NEWS
November 9, 1992 | Paul Houston, Times Staff Writer
HANGERS-ON: All across the Bush Administration, high-powered officials are preparing to jump ship, secure in the knowledge they'll be thrown overboard if they don't. A rare few, though, actually seem to be entertaining thoughts of avoiding such a fate. For a political appointee, succeeding at hanging on involves some deft work--for starters, appearing not to be political after all, or not so much as to offend. . . . At NASA, Daniel S.
NEWS
November 14, 1995 | RONALD BROWNSTEIN, TIMES POLITICAL WRITER
An organization of centrist Democrats meeting here Monday cheered signs of President Clinton's political revival, but warned that the resurgence may prove fleeting if the party defines itself solely by opposing Republican initiatives. "If anybody believes Republican mistakes are going to be the basis of a new Democratic majority, we are kidding ourselves," said Al From, president of the Democratic Leadership Council. Likewise, Stanley B.
NEWS
July 8, 1993 | JOHN M. BRODER, TIMES STAFF WRITER
President Clinton has made no inroads into the vast bloc of voters who fueled Ross Perot's candidacy last year and who have grown increasingly skeptical that Clinton can deliver anything more than politics as usual, according to a survey by a moderate Democratic organization. If anything, Clinton has lost ground among the nearly 20 million voters in the middle of the American political spectrum who supported the Texas billionaire.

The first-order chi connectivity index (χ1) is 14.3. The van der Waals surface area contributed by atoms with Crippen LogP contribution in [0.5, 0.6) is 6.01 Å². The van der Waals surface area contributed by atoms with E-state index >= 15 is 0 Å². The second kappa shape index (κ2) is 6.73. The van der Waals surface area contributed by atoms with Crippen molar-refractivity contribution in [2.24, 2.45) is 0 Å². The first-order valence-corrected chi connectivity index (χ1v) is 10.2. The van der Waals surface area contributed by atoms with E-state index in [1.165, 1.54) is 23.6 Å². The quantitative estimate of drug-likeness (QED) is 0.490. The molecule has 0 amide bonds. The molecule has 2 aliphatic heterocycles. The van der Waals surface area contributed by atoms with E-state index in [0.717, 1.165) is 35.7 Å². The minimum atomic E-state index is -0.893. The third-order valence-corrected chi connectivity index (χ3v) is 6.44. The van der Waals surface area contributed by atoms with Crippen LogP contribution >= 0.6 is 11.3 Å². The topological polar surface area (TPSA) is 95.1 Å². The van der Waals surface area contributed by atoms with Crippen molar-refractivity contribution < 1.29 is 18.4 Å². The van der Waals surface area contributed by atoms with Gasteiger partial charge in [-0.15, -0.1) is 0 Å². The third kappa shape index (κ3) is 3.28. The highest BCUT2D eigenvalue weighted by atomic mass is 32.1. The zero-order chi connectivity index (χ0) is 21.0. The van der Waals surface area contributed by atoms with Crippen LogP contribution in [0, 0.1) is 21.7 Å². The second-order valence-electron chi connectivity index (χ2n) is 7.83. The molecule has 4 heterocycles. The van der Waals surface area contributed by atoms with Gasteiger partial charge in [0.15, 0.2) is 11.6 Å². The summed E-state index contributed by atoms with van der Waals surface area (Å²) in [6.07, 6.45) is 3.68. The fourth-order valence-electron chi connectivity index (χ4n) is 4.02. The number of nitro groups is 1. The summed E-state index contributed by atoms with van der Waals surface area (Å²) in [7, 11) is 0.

NEWS
January 22, 1993 | RONALD BROWNSTEIN, TIMES STAFF WRITER
The Democratic National Committee Thursday ratified President Clinton's choice of David C. Wilhelm, his campaign manager, as the party's new chairman. In a unanimous vote, the committee selected Wilhelm, a Chicago-based political consultant, to replace Ronald H. Brown, who won Senate approval Thursday as Clinton's secretary of commerce. At 36, Wilhelm is the youngest Democratic Party chairman in recent memory, officials said.
NEWS
January 22, 1992 | PAUL HOUSTON, TIMES STAFF WRITER
Hoping to sway the growing national debate on how to spend money saved from defense cutbacks, a liberal coalition Tuesday launched a two-year campaign of television ads, sermons and town meetings to urge that the savings be used for struggling domestic programs, not for tax cuts and deficit reduction. To help support their position, the Campaign for New Priorities, spearheaded by labor unions and women's groups and endorsed by Boston's Democratic Mayor Raymond L.
NEWS
May 24, 1997 | JONATHAN PETERSON and DOYLE McMANUS, TIMES STAFF WRITERS
With a bipartisan agreement to balance the budget locked into place, President Clinton said Friday that he will now push for broad changes in Medicare and other federal benefit programs to prevent them from exploding in cost in the next century. Clinton said he plans to launch a bipartisan effort to tackle the stubborn, politically sensitive issue of benefit programs soon, with a goal of proposing new legislation next year.